Every so often I’m asked about my fascination with ancient history. Polite restraint tempers inclination towards uncontrollable blithering. Reeling myself in, I take a moment to assess context, social parameters, familiarity and seriousness of my inquisitor. Are they truly interested, or halfheartedly making conversation? Who cares, either way I have an answer. “It began with the Nazca Lines”, if that doesn’t fall like a lead balloon – hang on because here I come.
Ancient astronomical feats – monolith alignment, mathematical calculations, capacity to precisely chart the passage of time, have tickled fancies for centuries. The ancients had plenty of free time to observe the cosmos, unfettered by light pollution or preconceived notions of this or that. One thing for sure – we couldn’t duplicate their accomplishments without modern technology. If that wasn’t mind blowing enough, ancient civilizations created monuments to be appreciated from high above – undertakings like Nazca and the Steppe Geoglyphs.
In 2007 Dmitriy Dey, an economist and archaeology buff from Kazakhstan spotted something remarkable while viewing Google Earth. Dey’s idle interest in finding Khazakh pyramids led to discovery of the Steppe Geoglyphs. Ponder meticulously placed earth mounds – squares, rings, crosses and lines estimated to be 8,000 years old. Precise geometric figures, imperceptible unless seen from above. Massive earthworks larger than the Great Pyramid at Cheops, hundreds of mounds no taller than a few feet strung together to create geometric designs only visible from space.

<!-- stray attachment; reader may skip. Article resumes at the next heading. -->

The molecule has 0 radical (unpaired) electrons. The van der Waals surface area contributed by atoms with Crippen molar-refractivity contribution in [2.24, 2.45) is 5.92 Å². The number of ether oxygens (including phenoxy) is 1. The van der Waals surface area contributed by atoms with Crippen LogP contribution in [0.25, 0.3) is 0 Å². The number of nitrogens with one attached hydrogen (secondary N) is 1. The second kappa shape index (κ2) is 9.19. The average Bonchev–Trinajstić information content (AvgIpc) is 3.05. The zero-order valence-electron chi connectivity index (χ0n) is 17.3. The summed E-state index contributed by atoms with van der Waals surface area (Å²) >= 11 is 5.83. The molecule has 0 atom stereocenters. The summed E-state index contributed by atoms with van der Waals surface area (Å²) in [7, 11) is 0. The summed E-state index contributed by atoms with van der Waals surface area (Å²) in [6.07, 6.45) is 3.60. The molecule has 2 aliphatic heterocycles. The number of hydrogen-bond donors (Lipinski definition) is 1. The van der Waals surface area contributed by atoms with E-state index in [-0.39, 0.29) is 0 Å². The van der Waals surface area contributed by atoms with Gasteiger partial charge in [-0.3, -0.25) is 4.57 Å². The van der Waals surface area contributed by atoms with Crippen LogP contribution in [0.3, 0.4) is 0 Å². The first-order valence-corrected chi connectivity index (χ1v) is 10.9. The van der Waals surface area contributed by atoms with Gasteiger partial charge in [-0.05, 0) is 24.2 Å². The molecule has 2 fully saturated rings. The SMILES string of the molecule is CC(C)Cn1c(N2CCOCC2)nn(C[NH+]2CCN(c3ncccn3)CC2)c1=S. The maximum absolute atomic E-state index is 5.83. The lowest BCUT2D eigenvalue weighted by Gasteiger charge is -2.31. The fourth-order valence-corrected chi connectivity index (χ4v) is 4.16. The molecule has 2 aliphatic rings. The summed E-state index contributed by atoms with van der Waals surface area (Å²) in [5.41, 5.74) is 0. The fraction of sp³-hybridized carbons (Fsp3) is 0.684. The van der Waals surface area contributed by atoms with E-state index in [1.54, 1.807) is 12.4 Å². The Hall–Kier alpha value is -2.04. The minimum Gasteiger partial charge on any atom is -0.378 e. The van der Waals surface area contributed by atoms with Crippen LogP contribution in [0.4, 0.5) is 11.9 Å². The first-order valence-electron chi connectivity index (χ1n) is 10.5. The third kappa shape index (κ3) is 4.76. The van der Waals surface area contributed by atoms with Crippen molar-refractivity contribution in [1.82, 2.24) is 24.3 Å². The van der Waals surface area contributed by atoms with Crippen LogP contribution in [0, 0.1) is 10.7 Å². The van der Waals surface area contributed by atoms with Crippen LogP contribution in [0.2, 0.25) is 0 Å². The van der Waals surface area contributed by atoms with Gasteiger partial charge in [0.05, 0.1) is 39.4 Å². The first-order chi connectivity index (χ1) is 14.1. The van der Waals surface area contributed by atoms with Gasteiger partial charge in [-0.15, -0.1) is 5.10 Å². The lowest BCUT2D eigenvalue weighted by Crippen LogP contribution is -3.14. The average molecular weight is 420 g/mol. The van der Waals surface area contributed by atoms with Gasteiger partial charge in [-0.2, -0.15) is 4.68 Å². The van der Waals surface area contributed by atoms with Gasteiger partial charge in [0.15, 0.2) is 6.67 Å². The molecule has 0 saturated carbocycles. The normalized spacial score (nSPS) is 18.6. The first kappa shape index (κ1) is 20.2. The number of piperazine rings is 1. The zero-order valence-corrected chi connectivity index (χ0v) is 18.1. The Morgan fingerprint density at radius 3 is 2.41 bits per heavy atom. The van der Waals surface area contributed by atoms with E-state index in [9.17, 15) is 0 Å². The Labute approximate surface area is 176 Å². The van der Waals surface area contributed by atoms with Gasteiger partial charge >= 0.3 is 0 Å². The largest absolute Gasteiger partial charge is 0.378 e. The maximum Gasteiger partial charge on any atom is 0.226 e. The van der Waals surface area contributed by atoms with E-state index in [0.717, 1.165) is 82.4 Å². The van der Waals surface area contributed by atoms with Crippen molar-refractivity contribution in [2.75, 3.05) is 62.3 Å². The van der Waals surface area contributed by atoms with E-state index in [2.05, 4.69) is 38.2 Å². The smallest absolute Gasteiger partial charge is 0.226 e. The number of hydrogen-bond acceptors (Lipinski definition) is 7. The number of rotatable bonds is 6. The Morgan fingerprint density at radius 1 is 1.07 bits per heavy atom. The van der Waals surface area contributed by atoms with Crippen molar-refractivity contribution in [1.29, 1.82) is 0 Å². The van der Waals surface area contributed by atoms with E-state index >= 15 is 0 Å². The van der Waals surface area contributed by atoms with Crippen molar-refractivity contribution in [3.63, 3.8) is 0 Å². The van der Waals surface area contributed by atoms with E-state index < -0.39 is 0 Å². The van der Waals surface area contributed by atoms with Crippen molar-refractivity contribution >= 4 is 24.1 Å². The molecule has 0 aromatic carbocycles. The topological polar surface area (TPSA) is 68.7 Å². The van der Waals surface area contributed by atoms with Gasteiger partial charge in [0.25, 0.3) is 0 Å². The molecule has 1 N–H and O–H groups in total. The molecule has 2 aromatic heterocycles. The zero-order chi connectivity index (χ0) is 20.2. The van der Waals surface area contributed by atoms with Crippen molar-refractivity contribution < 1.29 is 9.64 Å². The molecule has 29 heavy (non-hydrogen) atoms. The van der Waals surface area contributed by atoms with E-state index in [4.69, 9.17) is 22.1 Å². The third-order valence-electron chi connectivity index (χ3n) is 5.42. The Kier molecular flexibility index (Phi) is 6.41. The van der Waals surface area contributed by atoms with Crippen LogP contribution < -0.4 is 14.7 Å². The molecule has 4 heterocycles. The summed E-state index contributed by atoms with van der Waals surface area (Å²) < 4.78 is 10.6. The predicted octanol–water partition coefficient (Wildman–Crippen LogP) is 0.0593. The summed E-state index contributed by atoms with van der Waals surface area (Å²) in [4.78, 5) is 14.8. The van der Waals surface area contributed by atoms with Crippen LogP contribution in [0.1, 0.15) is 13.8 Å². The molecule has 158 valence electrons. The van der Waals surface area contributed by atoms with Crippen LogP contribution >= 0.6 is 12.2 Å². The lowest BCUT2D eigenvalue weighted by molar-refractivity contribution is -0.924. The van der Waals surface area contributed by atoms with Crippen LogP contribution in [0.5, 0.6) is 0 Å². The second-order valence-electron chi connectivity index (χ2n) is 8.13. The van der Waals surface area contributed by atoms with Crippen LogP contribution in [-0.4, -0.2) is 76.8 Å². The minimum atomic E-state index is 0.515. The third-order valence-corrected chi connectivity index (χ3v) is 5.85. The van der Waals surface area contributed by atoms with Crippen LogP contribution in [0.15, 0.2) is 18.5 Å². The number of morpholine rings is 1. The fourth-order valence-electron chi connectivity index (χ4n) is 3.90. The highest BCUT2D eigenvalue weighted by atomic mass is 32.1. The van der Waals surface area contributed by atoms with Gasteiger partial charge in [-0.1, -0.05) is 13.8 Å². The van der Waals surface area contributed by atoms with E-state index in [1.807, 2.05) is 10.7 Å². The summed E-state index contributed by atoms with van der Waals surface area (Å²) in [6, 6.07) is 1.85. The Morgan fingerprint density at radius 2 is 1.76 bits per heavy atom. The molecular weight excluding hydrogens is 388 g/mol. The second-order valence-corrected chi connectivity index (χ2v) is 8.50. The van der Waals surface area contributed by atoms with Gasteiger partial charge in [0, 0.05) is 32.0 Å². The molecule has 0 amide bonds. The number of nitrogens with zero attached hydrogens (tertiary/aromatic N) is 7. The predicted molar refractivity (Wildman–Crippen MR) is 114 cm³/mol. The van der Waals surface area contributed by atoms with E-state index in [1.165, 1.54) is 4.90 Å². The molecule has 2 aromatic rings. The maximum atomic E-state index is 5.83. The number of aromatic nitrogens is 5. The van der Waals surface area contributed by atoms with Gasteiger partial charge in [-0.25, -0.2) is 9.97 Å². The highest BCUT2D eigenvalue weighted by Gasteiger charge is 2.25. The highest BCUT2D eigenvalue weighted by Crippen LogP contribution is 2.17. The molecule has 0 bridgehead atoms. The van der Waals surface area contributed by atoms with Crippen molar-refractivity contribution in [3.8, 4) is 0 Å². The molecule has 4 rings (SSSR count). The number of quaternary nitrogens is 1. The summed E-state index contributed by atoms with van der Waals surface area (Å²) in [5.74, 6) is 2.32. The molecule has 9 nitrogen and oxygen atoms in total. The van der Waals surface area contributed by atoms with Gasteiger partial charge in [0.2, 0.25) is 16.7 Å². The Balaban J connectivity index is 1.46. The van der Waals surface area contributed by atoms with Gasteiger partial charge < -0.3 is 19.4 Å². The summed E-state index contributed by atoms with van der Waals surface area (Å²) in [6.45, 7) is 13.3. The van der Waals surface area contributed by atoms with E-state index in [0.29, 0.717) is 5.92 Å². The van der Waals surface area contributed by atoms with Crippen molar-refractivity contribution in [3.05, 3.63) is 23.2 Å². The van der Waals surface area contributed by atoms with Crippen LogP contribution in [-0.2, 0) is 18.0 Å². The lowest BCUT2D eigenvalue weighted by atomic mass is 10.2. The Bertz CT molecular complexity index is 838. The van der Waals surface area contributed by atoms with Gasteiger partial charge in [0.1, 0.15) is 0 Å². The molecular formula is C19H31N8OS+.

Splutters of “Oh, there must be some explanation” bounce off chimes of “is this one of those alien conspiracies” and “where did you read this”. Occasionally someone clicks with a genuine “holy crap”.
Take a moment to ponder – what was the population 8000 years ago in Kazakhstan? How many, and how long would it take Neolithic hunter/gatherers void of written language, the wheel, or anything other than stone tools to construct such a monument? Who did they think would see it?
Goosebumps prickle my arms – for 8,000 years not a soul noticed the Steppe Geoglyphs. It was all about Nazca until 2007, the year an amateur archaeologist using Google Earth tripped on ancient anomalies perplexing enough to kick history’s ass.
One of the enormous earthwork configurations photographed from space is known as the Ushtogaysky Square, named after the nearest village in Kazakhstan. Credit DigitalGlobe, via NASA